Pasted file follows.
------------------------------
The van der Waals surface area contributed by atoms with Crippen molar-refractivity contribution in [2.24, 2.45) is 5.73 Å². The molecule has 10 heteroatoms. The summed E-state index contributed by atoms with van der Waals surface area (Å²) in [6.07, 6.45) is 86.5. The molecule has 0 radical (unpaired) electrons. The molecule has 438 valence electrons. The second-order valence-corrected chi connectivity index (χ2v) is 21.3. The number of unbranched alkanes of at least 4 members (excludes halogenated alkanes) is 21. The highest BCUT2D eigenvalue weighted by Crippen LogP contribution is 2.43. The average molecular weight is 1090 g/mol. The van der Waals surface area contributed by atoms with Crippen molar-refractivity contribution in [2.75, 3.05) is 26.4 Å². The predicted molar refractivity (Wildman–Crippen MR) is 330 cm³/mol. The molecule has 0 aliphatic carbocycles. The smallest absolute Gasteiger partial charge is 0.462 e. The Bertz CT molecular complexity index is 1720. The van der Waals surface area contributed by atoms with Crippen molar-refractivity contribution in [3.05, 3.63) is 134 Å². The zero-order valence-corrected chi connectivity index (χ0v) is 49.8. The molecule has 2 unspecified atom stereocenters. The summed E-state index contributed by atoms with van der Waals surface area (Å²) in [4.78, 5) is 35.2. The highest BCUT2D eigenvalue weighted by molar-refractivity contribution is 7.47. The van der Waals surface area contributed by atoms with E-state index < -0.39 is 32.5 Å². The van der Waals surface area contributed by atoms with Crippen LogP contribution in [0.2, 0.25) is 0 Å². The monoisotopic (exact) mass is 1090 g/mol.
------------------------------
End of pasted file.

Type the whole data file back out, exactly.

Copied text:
The van der Waals surface area contributed by atoms with Crippen molar-refractivity contribution in [2.24, 2.45) is 5.73 Å². The molecule has 10 heteroatoms. The summed E-state index contributed by atoms with van der Waals surface area (Å²) in [6.07, 6.45) is 86.5. The molecule has 0 radical (unpaired) electrons. The molecule has 438 valence electrons. The second-order valence-corrected chi connectivity index (χ2v) is 21.3. The number of unbranched alkanes of at least 4 members (excludes halogenated alkanes) is 21. The highest BCUT2D eigenvalue weighted by Crippen LogP contribution is 2.43. The average molecular weight is 1090 g/mol. The van der Waals surface area contributed by atoms with Crippen molar-refractivity contribution in [2.75, 3.05) is 26.4 Å². The predicted molar refractivity (Wildman–Crippen MR) is 330 cm³/mol. The molecule has 0 aliphatic carbocycles. The smallest absolute Gasteiger partial charge is 0.462 e. The Bertz CT molecular complexity index is 1720. The van der Waals surface area contributed by atoms with Crippen molar-refractivity contribution in [3.05, 3.63) is 134 Å². The zero-order valence-corrected chi connectivity index (χ0v) is 49.8. The molecule has 2 unspecified atom stereocenters. The summed E-state index contributed by atoms with van der Waals surface area (Å²) in [4.78, 5) is 35.2. The highest BCUT2D eigenvalue weighted by molar-refractivity contribution is 7.47. The van der Waals surface area contributed by atoms with E-state index < -0.39 is 32.5 Å². The van der Waals surface area contributed by atoms with Crippen LogP contribution in [0.2, 0.25) is 0 Å². The monoisotopic (exact) mass is 1090 g/mol.